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  1. Rethinking Synesthesia.Michael Sollberger - 2013 - Philosophical Psychology 26 (2):171 - 187.
    Synesthetes are people who report having perceptual experiences that are very unusual, such as ?seeing? sounds as colors or ?smelling? colors as odors. It is commonly assumed these days that such synesthetic experiences must be instances of misperceptions. Against this widespread assumption, I will highlight that there is reason to think that at least some synesthetic experiences can be viewed as truly veridical perceptions, and not as illusions or hallucinations. On this view, which I will back up by conceptual arguments (...)
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  • Rethinking the Senses and Their Interactions: The Case for Sensory Pluralism.Matthew Fulkerson - 2014 - Frontiers in Psychology 5.
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  • Synaesthesia and Misrepresentation: A Reply to Wager.Richard Gray - 2001 - Philosophical Psychology 14 (3):339-46.
    Wager has argued that synaesthesia provides material for a counterexample to representational theories of the phenomenal character of experience. He gives a series of three cases based on synaesthesia; he requires the second and third cases to bolster the doubtfulness of the first. Here I further endorse the problematic nature of the first case and then show why the other two cases do not save his argument. I claim that whenever synaesthesia is a credible possibility its phenomenal character can be (...)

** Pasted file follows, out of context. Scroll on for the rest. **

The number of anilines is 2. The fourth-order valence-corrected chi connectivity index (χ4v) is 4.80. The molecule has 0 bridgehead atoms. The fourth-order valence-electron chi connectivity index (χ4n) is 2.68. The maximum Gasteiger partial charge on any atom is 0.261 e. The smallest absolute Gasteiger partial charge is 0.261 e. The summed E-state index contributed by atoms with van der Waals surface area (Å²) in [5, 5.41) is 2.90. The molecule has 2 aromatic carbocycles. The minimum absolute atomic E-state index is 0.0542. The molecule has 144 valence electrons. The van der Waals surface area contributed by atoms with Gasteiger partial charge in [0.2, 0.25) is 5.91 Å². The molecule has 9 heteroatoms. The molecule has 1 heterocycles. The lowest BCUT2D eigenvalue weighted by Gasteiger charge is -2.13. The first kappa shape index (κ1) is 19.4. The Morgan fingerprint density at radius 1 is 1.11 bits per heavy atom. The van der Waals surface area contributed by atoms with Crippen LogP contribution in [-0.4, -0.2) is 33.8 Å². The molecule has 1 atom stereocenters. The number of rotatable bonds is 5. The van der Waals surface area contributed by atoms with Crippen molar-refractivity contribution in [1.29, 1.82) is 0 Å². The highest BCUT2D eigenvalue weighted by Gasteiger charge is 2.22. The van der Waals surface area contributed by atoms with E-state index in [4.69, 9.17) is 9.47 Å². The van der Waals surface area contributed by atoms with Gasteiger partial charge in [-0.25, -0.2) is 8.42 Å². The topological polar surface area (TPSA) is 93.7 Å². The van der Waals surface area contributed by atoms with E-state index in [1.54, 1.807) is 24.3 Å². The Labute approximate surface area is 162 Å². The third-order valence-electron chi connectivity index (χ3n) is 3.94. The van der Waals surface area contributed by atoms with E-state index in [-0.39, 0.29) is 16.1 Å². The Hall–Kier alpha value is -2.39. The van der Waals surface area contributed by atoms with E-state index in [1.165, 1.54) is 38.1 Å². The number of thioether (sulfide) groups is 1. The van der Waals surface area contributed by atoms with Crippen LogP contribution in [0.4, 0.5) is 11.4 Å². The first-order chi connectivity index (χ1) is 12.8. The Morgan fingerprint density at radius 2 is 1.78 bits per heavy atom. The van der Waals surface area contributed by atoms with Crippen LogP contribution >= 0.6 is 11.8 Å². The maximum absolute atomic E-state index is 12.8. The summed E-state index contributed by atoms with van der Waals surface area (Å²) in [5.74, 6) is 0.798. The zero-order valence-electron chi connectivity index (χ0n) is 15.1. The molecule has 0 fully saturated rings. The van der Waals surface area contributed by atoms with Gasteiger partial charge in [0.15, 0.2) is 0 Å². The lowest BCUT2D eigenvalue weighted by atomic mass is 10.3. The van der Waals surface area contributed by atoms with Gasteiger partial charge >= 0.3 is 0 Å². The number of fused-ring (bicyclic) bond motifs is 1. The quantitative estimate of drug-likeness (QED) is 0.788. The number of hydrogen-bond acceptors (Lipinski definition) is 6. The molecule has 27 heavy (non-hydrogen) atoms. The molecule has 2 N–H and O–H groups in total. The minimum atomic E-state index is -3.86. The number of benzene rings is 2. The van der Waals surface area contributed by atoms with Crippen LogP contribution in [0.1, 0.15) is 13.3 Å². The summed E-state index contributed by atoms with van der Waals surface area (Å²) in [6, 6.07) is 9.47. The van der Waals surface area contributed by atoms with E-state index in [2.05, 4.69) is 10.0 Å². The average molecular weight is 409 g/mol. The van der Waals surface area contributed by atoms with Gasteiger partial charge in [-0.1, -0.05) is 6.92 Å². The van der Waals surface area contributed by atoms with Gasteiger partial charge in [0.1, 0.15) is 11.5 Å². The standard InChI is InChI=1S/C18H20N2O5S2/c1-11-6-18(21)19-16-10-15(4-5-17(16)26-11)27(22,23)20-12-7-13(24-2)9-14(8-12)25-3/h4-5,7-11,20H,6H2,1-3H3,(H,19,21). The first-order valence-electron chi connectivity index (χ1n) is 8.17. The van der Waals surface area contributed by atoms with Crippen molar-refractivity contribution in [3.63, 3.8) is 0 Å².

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  • Synaesthesia Misrepresented.A. Wager - 2001 - Philosophical Psychology 14 (3):347-351.
    Gray argues that my three earlier counterexamples fail to refute representational theories of phenomenal character. I maintain that, despite Gray's arguments, each example does in fact work against the particular representational theory at which it is targeted. Further, I question whether my internalism regarding phenomenal character and Gray's externalism regarding modularity are in genuine conflict with one another.
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  • You Can See What 'I' Means.Jennifer Matey - 2013 - Philosophical Studies 162 (1):57-70.
    This paper takes up the question of whether we can visually represent something as having semantic value. Something has semantic value if it represents some property, thing or concept. An argument is offered that we can represent semantic value based on a variety of number-color synesthesia. This argument is shown to withstand several objections that can be lodged against the popular arguments from phenomenal contrast and from the mundane example of reading.
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